N2 - The adenomatous polyposis coli (APC) tumor suppressor gene is commonly lost in both inherited and sporadic colorectal cancer and is frequently inactivated in many other human cancers. Moreover, Apc deficiency in animal models is sufficient for tumorigenesis in a diverse set of tissue types, demonstrating that APC loss not only correlates with cancer pathogenesis but drives tumor development. Over the last two decades since its identification, much attention has been devoted to deciphering the molecular mechanisms responsible for APC?s tumor suppressor activity. The picture that is emerging is one of APC as a 'gatekeeper' of epithelial and tissue homeostasis by serving as a scaffold for multi-protein complexes, including the ?-catenin destruction machinery. Although regulation of Wnt signaling by APC through ?-catenin degradation has been well studied, separable Wnt-independent functions of APC have been identified. In this review, we will summarize the interaction of APC with junctional and polarity complexes, the cytoskeleton, nuclear proteins and apoptotic factors. Emerging evidence will be presented that supports the importance of these interactions in apical-basal and front-rear polarity, migration, differentiation, DNA replication, mitosis, DNA repair and apoptosis through Wnt pathway-independent mechanisms. The contribution of these processes to tumor development as a result of APC inactivation will be discussed. Lastly, we will address how the uncoupling of these activities from Wnt signaling may provide a therapeutic opportunity for treating APC-deficient cancers. Together, these generally under-appreciated, Wnt-independent aspects of APC function may significantly revise the accepted view of APC-mediated tumor suppression and, importantly, uncover novel strategies for cancer treatment.

AB - The adenomatous polyposis coli (APC) tumor suppressor gene is commonly lost in both inherited and sporadic colorectal cancer and is frequently inactivated in many other human cancers. Moreover, Apc deficiency in animal models is sufficient for tumorigenesis in a diverse set of tissue types, demonstrating that APC loss not only correlates with cancer pathogenesis but drives tumor development. Over the last two decades since its identification, much attention has been devoted to deciphering the molecular mechanisms responsible for APC?s tumor suppressor activity. The picture that is emerging is one of APC as a 'gatekeeper' of epithelial and tissue homeostasis by serving as a scaffold for multi-protein complexes, including the ?-catenin destruction machinery. Although regulation of Wnt signaling by APC through ?-catenin degradation has been well studied, separable Wnt-independent functions of APC have been identified. In this review, we will summarize the interaction of APC with junctional and polarity complexes, the cytoskeleton, nuclear proteins and apoptotic factors. Emerging evidence will be presented that supports the importance of these interactions in apical-basal and front-rear polarity, migration, differentiation, DNA replication, mitosis, DNA repair and apoptosis through Wnt pathway-independent mechanisms. The contribution of these processes to tumor development as a result of APC inactivation will be discussed. Lastly, we will address how the uncoupling of these activities from Wnt signaling may provide a therapeutic opportunity for treating APC-deficient cancers. Together, these generally under-appreciated, Wnt-independent aspects of APC function may significantly revise the accepted view of APC-mediated tumor suppression and, importantly, uncover novel strategies for cancer treatment.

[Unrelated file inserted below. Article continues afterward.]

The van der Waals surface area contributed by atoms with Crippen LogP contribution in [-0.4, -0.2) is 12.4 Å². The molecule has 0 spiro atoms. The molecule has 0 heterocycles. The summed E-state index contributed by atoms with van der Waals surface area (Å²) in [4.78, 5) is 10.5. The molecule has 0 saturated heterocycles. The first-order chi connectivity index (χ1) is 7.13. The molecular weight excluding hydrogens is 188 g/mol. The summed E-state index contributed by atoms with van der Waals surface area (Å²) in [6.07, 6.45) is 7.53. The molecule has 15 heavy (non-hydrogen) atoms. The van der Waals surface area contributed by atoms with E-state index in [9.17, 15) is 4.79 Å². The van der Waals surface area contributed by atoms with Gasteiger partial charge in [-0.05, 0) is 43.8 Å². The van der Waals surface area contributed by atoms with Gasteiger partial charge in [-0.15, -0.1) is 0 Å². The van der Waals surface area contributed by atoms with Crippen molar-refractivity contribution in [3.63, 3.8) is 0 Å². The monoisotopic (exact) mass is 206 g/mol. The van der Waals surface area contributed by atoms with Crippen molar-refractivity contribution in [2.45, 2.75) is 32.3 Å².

UR - http://www.scopus.com/inward/record.url?scp=82455190746&partnerID=8YFLogxK

UR - http://www.scopus.com/inward/citedby.url?scp=82455190746&partnerID=8YFLogxK

M3 - Chapter

AN - SCOPUS:82455190746

SN - 9781617619861

SP - 105

EP - 132

BT - Tumor Suppressors

PB - Nova Science Publishers, Inc.

ER -